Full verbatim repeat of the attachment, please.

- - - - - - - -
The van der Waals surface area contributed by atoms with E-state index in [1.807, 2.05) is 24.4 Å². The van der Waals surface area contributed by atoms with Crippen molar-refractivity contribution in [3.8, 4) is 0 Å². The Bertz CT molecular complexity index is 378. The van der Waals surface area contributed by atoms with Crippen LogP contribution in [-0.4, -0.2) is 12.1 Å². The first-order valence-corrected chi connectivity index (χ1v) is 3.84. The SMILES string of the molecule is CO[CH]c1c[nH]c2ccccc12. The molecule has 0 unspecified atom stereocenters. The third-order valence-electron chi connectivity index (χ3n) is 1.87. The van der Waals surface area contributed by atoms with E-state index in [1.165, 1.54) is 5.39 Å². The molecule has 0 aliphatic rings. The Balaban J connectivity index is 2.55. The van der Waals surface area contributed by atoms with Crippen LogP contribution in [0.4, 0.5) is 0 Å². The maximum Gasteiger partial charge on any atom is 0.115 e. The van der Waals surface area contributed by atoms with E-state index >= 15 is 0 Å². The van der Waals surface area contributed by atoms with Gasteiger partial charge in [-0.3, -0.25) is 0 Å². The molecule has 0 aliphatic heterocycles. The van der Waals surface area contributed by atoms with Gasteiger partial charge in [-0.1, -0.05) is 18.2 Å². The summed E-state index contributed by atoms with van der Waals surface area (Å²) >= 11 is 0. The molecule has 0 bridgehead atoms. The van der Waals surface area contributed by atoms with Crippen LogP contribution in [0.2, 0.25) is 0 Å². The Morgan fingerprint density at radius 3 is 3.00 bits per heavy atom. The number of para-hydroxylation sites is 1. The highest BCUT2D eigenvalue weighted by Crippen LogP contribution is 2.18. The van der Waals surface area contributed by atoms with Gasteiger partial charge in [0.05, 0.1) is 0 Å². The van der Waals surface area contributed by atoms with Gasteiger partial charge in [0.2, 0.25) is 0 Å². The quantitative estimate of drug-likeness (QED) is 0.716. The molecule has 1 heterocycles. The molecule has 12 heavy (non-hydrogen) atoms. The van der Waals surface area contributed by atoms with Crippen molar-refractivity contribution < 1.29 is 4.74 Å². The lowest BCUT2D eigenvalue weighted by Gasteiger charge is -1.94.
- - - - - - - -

The van der Waals surface area contributed by atoms with E-state index in [1.807, 2.05) is 24.4 Å². The van der Waals surface area contributed by atoms with Crippen molar-refractivity contribution in [3.8, 4) is 0 Å². The Bertz CT molecular complexity index is 378. The van der Waals surface area contributed by atoms with Crippen LogP contribution in [-0.4, -0.2) is 12.1 Å². The first-order valence-corrected chi connectivity index (χ1v) is 3.84. The SMILES string of the molecule is CO[CH]c1c[nH]c2ccccc12. The molecule has 0 unspecified atom stereocenters. The third-order valence-electron chi connectivity index (χ3n) is 1.87. The van der Waals surface area contributed by atoms with E-state index in [1.165, 1.54) is 5.39 Å². The molecule has 0 aliphatic rings. The Balaban J connectivity index is 2.55. The van der Waals surface area contributed by atoms with Crippen LogP contribution in [0.4, 0.5) is 0 Å². The maximum Gasteiger partial charge on any atom is 0.115 e. The van der Waals surface area contributed by atoms with E-state index >= 15 is 0 Å². The van der Waals surface area contributed by atoms with Gasteiger partial charge in [-0.3, -0.25) is 0 Å². The molecule has 0 aliphatic heterocycles. The van der Waals surface area contributed by atoms with Gasteiger partial charge in [-0.1, -0.05) is 18.2 Å². The summed E-state index contributed by atoms with van der Waals surface area (Å²) >= 11 is 0. The molecule has 0 bridgehead atoms. The van der Waals surface area contributed by atoms with Crippen LogP contribution in [0.2, 0.25) is 0 Å². The Morgan fingerprint density at radius 3 is 3.00 bits per heavy atom. The number of para-hydroxylation sites is 1. The highest BCUT2D eigenvalue weighted by Crippen LogP contribution is 2.18. The van der Waals surface area contributed by atoms with Gasteiger partial charge in [0.05, 0.1) is 0 Å². The van der Waals surface area contributed by atoms with Gasteiger partial charge in [0.2, 0.25) is 0 Å². The quantitative estimate of drug-likeness (QED) is 0.716. The molecule has 1 heterocycles. The molecule has 12 heavy (non-hydrogen) atoms. The van der Waals surface area contributed by atoms with Crippen molar-refractivity contribution < 1.29 is 4.74 Å². The lowest BCUT2D eigenvalue weighted by Gasteiger charge is -1.94.